Group spreads plastic bags filled with hate message across Indy neighborhood

(WTHR Photo/Dave MacAnally)
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INDIANAPOLIS (WTHR) — "Hate in a Ziploc." That's what you call it.

A hate group peppered a neighborhood with recruiting messages over the weekend and now some residents there say "NOT IN OUR NEIGHBORHOOD."

Families live here, the Hacienda, a quiet mobile home park off Franklin Road on the southeast side. Kids find it a good place to play. Some parents found something else.

"These are just flyers that we found this morning when we all woke up. Pretty much hate propaganda," said Lydia Ladue.

Plastic sandwich bags were filled with a white power flyer and business card inside.

So hate filled that Lydia, her neighbor Dan and others tried to collect as many as they could.

"Because our children, we are a community of races and I did not want any of them to wake up and see such hateful things on their way to school," said Ladue.

Whoever organized the hate literature drop wanted to make sure their messages reached their target.

"They put rocks so the wind wouldn't blow them away. Folded it, put their business cards in it," said Ladue.

"I didn't like it," said Dan. "Like she said there’s all races here in this community and it's a decent community and stuff like that is totally ridiculous."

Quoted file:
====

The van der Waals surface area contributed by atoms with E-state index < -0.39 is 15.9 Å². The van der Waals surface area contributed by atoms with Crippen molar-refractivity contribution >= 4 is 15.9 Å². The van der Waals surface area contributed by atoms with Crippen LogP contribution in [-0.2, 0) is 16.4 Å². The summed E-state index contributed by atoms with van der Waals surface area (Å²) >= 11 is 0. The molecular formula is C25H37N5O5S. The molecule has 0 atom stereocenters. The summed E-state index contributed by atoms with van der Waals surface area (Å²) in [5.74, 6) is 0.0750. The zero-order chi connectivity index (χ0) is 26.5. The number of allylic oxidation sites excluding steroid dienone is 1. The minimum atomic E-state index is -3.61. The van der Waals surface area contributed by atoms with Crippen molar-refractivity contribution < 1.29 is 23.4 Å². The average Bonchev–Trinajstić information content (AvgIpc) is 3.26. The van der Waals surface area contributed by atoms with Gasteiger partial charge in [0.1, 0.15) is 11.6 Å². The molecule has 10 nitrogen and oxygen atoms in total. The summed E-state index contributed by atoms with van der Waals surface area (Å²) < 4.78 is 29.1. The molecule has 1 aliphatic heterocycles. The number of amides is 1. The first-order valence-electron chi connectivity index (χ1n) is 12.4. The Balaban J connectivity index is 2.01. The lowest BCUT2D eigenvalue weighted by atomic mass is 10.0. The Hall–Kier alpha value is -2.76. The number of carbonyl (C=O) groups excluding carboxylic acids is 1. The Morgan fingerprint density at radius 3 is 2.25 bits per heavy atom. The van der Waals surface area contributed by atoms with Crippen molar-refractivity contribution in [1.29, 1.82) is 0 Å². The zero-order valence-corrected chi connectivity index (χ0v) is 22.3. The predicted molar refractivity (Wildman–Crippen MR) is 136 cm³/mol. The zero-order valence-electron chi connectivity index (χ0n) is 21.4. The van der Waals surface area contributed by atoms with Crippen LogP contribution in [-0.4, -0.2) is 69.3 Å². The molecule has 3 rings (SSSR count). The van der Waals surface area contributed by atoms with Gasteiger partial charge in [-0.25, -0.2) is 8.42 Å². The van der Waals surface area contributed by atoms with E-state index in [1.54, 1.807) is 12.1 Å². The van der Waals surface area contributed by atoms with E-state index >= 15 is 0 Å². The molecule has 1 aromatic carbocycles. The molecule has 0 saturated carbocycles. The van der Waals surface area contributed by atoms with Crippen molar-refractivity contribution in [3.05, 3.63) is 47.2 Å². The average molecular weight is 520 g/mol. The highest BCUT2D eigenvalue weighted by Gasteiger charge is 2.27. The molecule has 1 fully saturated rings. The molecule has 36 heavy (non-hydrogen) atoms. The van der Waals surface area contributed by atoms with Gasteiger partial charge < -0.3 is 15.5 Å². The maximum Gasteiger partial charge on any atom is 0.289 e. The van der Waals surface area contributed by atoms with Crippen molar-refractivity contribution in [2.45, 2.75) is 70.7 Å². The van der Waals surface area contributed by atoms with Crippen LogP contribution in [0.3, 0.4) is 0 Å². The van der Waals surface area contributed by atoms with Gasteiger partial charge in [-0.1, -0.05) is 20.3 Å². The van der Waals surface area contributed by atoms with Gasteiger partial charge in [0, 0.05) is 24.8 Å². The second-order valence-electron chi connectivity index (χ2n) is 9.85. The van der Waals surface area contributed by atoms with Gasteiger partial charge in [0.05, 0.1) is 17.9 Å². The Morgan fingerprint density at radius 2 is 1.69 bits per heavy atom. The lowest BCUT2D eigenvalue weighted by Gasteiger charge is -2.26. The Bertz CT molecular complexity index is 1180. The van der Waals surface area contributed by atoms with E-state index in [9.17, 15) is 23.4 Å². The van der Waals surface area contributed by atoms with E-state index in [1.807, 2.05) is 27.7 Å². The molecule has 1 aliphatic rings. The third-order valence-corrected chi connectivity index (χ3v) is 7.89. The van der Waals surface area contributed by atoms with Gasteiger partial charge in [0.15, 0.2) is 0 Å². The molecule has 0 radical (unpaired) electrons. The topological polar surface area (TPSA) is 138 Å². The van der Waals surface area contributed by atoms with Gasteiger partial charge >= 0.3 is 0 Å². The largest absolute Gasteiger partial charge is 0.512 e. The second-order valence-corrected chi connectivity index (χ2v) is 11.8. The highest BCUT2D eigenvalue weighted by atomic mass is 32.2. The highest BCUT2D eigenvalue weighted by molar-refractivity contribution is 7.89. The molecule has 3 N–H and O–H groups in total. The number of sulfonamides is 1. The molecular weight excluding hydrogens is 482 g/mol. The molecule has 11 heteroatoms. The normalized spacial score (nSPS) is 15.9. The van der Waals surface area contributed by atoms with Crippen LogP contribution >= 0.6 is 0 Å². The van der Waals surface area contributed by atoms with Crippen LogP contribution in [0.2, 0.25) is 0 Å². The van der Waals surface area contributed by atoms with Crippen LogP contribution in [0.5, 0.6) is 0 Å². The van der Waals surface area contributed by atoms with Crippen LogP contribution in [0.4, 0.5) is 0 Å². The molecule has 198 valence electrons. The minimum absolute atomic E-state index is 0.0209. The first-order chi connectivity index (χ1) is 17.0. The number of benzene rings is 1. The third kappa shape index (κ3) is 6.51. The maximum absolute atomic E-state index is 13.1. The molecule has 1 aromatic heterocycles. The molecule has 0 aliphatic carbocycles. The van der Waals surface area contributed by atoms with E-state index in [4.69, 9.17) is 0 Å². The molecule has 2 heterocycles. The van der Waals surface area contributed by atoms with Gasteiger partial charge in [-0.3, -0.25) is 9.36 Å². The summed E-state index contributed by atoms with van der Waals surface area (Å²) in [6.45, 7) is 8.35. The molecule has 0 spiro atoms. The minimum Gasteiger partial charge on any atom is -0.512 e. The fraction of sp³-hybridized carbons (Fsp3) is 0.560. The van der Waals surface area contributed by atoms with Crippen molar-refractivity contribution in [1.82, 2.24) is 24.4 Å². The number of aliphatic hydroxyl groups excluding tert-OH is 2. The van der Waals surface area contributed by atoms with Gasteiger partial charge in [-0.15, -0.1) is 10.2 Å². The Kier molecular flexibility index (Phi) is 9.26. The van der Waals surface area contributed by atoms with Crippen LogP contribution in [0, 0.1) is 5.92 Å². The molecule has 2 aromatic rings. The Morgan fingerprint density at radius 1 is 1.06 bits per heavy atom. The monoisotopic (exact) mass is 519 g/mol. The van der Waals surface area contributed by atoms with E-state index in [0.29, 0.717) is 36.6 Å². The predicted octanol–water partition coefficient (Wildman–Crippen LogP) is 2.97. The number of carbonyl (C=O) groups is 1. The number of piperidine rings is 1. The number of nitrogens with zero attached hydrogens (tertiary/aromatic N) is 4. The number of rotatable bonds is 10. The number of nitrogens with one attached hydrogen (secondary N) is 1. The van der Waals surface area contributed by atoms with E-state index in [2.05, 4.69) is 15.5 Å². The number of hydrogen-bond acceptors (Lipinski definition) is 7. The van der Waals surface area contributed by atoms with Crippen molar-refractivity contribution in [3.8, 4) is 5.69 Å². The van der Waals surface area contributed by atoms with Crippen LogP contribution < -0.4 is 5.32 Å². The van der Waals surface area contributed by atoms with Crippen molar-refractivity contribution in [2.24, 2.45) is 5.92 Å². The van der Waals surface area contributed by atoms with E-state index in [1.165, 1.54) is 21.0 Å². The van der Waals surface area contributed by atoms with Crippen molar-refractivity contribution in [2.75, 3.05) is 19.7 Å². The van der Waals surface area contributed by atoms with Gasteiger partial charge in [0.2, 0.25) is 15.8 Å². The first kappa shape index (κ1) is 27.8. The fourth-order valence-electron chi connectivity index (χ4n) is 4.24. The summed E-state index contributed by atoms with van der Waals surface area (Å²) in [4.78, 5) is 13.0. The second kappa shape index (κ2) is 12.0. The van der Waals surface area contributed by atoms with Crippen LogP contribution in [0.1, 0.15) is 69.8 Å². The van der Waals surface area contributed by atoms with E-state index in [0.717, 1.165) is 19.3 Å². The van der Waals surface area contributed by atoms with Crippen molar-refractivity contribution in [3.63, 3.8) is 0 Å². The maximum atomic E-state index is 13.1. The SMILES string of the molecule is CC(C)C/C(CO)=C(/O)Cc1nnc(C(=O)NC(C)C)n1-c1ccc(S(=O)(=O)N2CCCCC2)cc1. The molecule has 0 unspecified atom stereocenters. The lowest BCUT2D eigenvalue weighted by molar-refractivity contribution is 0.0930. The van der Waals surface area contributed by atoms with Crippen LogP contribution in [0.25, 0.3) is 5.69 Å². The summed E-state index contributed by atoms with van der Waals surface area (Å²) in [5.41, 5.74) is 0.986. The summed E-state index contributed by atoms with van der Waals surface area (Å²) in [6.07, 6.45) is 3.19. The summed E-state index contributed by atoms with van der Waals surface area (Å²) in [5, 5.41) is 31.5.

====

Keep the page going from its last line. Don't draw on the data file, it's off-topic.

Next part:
In the packet, a flyer was printed with a symbol similar to that of the KKK, a hooded figure or a horse. The flyer reads, "Reclaim your former glory."

Eyewitness News called the phone number and reached an answering machine that appears to be in Pennsylvania.

"Why are you targeting this neighborhood?" we asked in our message. No response as of Monday night.

The group named on the flyer is recognized as a "hate group" by the Southern Poverty Law Center which tracks those organizations.

"The way hate spreads. We need the hate crime law here in Indiana," said Lydia, the mother of a biracial teen.

Since Nazi symbols were painted at a Carmel synagogue last month, there are renewed calls for hate crime legislation.

Indiana is one of the few states not to have such a law on the books. One of only five states.

Lydia says "government officials need to step up and make sure we’re all safe."

"My daughter will be 18. She is also biracial. When I showed her, she just didn’t believe they were still here."